- You’ll earn 3X Citi ThankYou points on airfare and hotels
- And 2X Citi ThankYou points on dining
That’s essentially a 5% discount or 3% discount on American (1.6 x 3X points is 4.8 cents for airfare and hotels, and 1.6 x 2X points is 3.2% from dining).
Plus, Citi ThankYou points transfer to FlyingBlue and Singapore Airlines, which duplicates AMEX Membership Rewards (and the Virgin duo of Atlantic and America). Those are the biggest upsides, IMO. I really wish they’d add a meaningful domestic carrier, but that’s another post, too…
EveryDay Preferred Vs. ThankYou Premier
When AMEX came out with the EveryDay Preferred card, they accidentally created the best Membership Rewards-earning card, which is kinda tragically hilarious.
- 3X AMEX Membership Rewards points at US grocery stores, up to $6,000 per calendar year, then 1X
- 2X AMEX Membership Rewards points at US gas stations, unlimited
- 1X AMEX Membership Rewards point everywhere else
But the kicker is that after 30 transactions in a month, you earn 50% more points, so 4.5X on groceries, 3X on gas, and 1.5X everywhere else.
I like that last bit: 1.5X everywhere else.
It’s almost not enough though. Too little, too late.
Combined with some not-so-great transfer partners, you really have to cherry-pick your award redemptions.
- Delta still offers some great prices for awards on Virgin Australia and Korean Air
- Singapore is great, but as mentioned, duplicated with Chase UR and Citi TY
- Aeroplan and ANA for specific uses
The others can DIAF, especially since British Airways announced the devaluation of short-haul flights and AMEX sliced the ratio to 800 BA points per 1,000 AMEX points.
(Although Iberia Plus might be a saving grace. But I have their points via Chase UR and I can get to Australia or Asia with American miles.)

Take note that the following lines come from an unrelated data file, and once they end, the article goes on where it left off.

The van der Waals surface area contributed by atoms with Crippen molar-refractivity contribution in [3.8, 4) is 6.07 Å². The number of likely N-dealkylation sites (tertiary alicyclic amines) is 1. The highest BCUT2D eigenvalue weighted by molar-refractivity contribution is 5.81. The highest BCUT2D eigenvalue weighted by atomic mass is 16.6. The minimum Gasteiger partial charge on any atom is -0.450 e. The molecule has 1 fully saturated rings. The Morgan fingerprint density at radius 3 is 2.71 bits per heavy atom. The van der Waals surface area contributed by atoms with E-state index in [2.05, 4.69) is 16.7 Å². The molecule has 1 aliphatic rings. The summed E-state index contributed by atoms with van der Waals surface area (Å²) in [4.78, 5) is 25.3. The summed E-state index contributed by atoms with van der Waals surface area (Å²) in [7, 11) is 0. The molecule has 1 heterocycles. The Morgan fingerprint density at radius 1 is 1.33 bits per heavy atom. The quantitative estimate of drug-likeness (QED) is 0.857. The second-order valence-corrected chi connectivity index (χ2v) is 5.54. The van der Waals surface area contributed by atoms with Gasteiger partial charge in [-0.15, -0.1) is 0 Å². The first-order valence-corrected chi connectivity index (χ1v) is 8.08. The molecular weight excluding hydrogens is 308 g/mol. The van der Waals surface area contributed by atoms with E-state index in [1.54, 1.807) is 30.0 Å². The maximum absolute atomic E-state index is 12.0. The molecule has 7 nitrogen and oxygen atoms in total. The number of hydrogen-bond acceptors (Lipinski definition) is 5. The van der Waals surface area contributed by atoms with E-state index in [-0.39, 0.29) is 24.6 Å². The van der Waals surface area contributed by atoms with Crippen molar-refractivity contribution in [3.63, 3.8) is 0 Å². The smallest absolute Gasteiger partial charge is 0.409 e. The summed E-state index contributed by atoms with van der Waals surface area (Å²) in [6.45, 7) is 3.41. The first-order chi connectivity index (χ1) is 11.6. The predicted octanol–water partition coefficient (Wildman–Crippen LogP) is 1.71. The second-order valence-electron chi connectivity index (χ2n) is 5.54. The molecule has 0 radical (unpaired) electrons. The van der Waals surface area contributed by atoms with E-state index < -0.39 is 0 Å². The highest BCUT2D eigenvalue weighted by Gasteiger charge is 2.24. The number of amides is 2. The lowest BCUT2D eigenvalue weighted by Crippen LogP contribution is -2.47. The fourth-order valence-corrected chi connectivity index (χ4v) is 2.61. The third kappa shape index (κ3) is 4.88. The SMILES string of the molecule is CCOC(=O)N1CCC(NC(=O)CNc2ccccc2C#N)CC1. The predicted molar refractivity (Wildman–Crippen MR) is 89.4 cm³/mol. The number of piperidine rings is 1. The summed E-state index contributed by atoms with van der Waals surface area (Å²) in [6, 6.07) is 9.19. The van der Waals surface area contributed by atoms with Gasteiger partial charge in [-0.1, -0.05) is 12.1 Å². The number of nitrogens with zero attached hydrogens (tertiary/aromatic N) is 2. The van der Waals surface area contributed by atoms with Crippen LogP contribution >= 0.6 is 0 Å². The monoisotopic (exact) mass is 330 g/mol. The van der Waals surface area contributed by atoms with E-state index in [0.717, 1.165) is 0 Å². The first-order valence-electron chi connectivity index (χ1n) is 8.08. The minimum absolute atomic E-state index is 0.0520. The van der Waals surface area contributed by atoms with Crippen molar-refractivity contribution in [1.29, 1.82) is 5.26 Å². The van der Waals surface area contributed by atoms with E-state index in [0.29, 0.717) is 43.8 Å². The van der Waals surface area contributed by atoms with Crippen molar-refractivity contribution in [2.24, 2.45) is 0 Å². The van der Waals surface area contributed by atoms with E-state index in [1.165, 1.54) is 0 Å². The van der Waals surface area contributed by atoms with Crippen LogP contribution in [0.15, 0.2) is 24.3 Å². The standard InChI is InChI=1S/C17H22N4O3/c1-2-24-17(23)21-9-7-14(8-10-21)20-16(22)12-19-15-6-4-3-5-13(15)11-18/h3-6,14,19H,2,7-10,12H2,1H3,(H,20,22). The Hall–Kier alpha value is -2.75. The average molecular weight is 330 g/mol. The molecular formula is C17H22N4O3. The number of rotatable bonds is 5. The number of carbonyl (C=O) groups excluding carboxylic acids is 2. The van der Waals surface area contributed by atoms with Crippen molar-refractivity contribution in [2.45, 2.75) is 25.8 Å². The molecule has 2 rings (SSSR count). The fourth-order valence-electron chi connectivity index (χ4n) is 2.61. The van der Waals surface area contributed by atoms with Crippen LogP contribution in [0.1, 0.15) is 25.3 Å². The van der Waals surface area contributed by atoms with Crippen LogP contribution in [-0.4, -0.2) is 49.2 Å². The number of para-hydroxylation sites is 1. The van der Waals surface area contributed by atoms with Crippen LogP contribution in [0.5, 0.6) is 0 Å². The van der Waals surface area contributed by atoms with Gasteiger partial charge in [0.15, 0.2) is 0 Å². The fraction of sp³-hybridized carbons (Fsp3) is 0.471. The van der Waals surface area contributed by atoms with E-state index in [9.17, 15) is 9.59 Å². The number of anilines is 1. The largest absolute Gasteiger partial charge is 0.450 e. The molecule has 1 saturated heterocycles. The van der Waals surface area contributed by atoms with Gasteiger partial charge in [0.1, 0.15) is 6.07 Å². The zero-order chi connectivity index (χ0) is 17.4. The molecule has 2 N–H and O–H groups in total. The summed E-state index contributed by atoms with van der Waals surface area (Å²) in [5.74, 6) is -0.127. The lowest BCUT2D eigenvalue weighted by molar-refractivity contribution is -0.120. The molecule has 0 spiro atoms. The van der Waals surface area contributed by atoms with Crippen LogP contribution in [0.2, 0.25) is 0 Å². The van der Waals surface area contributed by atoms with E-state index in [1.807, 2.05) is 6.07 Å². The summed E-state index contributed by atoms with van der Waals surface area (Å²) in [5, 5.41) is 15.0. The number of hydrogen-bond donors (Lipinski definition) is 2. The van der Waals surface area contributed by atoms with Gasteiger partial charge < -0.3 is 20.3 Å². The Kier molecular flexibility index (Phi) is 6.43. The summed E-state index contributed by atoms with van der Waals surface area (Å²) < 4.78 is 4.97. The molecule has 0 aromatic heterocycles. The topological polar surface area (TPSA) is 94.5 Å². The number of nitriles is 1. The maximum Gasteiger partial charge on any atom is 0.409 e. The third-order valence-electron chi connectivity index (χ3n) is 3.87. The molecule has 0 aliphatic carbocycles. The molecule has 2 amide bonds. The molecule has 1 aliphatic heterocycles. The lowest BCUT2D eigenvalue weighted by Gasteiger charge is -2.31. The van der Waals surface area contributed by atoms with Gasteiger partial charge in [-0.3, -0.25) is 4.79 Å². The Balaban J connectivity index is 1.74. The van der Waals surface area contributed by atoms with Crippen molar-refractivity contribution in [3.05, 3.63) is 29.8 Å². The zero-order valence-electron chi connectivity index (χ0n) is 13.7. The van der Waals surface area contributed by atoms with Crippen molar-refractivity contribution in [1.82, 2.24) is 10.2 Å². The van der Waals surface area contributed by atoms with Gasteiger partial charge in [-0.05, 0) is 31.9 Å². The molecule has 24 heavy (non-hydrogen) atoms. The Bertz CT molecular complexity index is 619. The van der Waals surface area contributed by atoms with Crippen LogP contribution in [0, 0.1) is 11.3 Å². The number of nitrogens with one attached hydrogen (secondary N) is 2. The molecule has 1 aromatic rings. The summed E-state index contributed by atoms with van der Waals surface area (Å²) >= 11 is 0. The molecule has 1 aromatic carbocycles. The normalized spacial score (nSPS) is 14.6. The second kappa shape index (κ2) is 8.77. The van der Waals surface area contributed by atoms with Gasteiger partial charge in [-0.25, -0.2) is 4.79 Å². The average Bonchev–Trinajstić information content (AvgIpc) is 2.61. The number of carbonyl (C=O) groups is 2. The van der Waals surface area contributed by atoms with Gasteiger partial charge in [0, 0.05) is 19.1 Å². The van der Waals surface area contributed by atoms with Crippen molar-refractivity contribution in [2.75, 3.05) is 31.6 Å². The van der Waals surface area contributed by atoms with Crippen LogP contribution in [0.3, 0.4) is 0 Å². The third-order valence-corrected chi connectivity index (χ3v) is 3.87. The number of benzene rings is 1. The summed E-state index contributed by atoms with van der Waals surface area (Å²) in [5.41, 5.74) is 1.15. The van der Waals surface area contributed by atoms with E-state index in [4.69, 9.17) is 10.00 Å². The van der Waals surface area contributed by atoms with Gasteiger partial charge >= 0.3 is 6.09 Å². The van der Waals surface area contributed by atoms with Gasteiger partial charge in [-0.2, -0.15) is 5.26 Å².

But for the $95 annual fee, Citi ThankYou Premier takes it on.
- 3X Citi ThankYou points on ALL travel, not just airfare and hotels
- 2X Citi ThankYou points on dining
Man, I wish Citi would switch up the categories on the card. But whatever, I can use my Chase Ink Plus card for gas. The only category I’m losing out on is grocery stores, but it’s not a huge loss. So many other cards earn points at grocery stores.
Both AMEX and Citi have a card with a $450 annual fee, and a card with a $95 annual fee.
Blow for blow, I think the Citi cards take on the AMEX cards well.
And after my devastating recent interaction with AMEX that cost me hundreds of dollars, combined with several other “bad taste” encounters before, I’m thinking of dumping the AMEX Platinum Card, and downgrading my EveryDay Preferred to its no annual fee version just to keep access to AMEX Offers (although Citi is supposed to release Citi Offers for You… soon).
My biggest loss from dumping the AMEX Platinum Card will be the Centurion Lounge access, especially as I consider basing myself at DFW.
But on all other points, the Citi cards handily overtake the AMEX cards point by point… literally.
Competition is a healthy thing, and I’m glad Citi is taking AMEX on. I’ve always said, when banks compete, you win.
I think I’m going to bite the bullet and sign up for the Citi Prestige card. (And if you are to, thank you for using my links to apply!) I’m looking forward to exploring a new points program.
As for the EveryDay Preferred, it’s too little too late. And I’m feeling both underwhelmed with AMEX Membership Rewards and interested in Citi ThankYou points. It’s a perfect storm for a little switcharoo.
What do you guys think?
- AMEX Platinum Card or Citi Prestige?
- AMEX EveryDay Preferred or Citi ThankYou Premier?
- AMEX Membership Rewards or Citi ThankYou points?
All opinions valid, would love to hear your take on it!
Editorial Note: Opinions expressed here are author's alone, not those of any bank, credit card issuer, hotel, airline, or other entity. This content has not been reviewed, approved or otherwise endorsed by any of the entities included within the post.